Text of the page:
Unlike his successor, George II (1727-60) made Kensington one of his principal residences. He usually spent between four and six months of the year there.
The palace, however, changed little structurally during his long reign. The only new building erected was a stable block built in 1740 for his younger son, William, the Duke of Cumberland.
Falling into disuse
After the death of his wife, Queen Caroline, in 1737, large parts of the palace fell into disuse. Horace Walpole commented in 1749 that 'though there are so many vacant chambers [at Kensington], the King hoards all he can, and has locked up half the palace since the Queen's death'.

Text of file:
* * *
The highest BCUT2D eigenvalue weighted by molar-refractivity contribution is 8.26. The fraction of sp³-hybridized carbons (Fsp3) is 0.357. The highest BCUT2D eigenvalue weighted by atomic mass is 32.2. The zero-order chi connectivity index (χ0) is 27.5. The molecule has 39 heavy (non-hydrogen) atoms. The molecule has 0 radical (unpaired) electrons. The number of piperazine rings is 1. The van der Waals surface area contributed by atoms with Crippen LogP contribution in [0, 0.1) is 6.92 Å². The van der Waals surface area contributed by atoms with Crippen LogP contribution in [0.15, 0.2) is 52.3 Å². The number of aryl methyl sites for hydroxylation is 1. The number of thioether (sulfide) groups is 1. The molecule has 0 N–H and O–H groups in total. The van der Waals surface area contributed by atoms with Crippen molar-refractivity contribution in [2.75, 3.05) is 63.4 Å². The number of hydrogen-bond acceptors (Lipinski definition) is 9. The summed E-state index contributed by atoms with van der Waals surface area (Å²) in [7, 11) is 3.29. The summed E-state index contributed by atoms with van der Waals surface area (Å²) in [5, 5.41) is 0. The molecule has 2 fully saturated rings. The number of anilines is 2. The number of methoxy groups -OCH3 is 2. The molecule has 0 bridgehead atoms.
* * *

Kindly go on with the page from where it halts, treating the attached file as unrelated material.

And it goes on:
During the reigns of George I and George II, Kensington housed many of the finest paintings in the royal collection - 'much the best...of any of the royal palaces' one visitor wrote in 1738.
In addition, many of London's leading furniture makers supplied the palace. Thousands of pounds were spent furnishing the apartments in the latest fashion.
The last reigning monarch
The sudden death of George II at Kensington on 25 October 1760 ended an era in the history of the palace: it would never again serve as the seat of a reigning monarch.